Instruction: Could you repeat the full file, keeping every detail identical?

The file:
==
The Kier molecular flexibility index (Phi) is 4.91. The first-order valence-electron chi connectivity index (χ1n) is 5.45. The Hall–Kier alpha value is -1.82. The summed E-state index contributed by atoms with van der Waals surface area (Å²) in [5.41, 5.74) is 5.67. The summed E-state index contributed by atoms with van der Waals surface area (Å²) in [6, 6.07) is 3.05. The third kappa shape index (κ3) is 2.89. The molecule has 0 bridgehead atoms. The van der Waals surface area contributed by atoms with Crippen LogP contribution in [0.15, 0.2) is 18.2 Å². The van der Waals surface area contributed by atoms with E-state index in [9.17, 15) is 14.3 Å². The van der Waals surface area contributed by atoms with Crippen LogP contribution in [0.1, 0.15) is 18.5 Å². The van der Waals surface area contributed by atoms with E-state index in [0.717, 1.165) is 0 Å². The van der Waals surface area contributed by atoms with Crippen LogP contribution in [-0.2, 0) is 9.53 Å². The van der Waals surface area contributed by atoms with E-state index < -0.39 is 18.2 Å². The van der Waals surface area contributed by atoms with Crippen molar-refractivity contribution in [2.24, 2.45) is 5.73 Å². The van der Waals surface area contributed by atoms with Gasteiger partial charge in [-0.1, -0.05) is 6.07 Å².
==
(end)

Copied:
The Kier molecular flexibility index (Phi) is 4.91. The first-order valence-electron chi connectivity index (χ1n) is 5.45. The Hall–Kier alpha value is -1.82. The summed E-state index contributed by atoms with van der Waals surface area (Å²) in [5.41, 5.74) is 5.67. The summed E-state index contributed by atoms with van der Waals surface area (Å²) in [6, 6.07) is 3.05. The third kappa shape index (κ3) is 2.89. The molecule has 0 bridgehead atoms. The van der Waals surface area contributed by atoms with Crippen LogP contribution in [0.15, 0.2) is 18.2 Å². The van der Waals surface area contributed by atoms with E-state index in [9.17, 15) is 14.3 Å². The van der Waals surface area contributed by atoms with Crippen LogP contribution in [0.1, 0.15) is 18.5 Å². The van der Waals surface area contributed by atoms with E-state index in [0.717, 1.165) is 0 Å². The van der Waals surface area contributed by atoms with Crippen LogP contribution in [-0.2, 0) is 9.53 Å². The van der Waals surface area contributed by atoms with E-state index < -0.39 is 18.2 Å². The van der Waals surface area contributed by atoms with Crippen molar-refractivity contribution in [2.24, 2.45) is 5.73 Å². The van der Waals surface area contributed by atoms with Gasteiger partial charge in [-0.1, -0.05) is 6.07 Å².